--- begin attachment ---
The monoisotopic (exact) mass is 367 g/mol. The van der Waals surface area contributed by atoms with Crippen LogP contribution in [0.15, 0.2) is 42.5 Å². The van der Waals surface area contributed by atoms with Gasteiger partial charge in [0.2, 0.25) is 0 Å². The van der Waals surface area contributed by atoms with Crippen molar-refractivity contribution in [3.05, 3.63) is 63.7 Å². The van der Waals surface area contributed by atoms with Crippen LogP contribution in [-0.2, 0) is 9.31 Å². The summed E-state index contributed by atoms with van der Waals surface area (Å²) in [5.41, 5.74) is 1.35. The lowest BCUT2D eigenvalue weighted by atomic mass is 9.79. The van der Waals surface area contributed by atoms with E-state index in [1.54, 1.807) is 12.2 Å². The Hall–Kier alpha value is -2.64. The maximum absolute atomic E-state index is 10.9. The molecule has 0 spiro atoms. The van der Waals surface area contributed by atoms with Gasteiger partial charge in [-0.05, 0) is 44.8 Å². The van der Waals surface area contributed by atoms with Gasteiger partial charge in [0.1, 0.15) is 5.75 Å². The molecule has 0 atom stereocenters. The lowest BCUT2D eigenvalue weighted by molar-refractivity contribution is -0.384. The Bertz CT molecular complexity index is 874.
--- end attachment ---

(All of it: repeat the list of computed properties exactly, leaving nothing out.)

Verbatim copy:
The monoisotopic (exact) mass is 367 g/mol. The van der Waals surface area contributed by atoms with Crippen LogP contribution in [0.15, 0.2) is 42.5 Å². The van der Waals surface area contributed by atoms with Gasteiger partial charge in [0.2, 0.25) is 0 Å². The van der Waals surface area contributed by atoms with Crippen molar-refractivity contribution in [3.05, 3.63) is 63.7 Å². The van der Waals surface area contributed by atoms with Crippen LogP contribution in [-0.2, 0) is 9.31 Å². The summed E-state index contributed by atoms with van der Waals surface area (Å²) in [5.41, 5.74) is 1.35. The lowest BCUT2D eigenvalue weighted by atomic mass is 9.79. The van der Waals surface area contributed by atoms with E-state index in [1.54, 1.807) is 12.2 Å². The Hall–Kier alpha value is -2.64. The maximum absolute atomic E-state index is 10.9. The molecule has 0 spiro atoms. The van der Waals surface area contributed by atoms with Gasteiger partial charge in [-0.05, 0) is 44.8 Å². The van der Waals surface area contributed by atoms with Gasteiger partial charge in [0.1, 0.15) is 5.75 Å². The molecule has 0 atom stereocenters. The lowest BCUT2D eigenvalue weighted by molar-refractivity contribution is -0.384. The Bertz CT molecular complexity index is 874.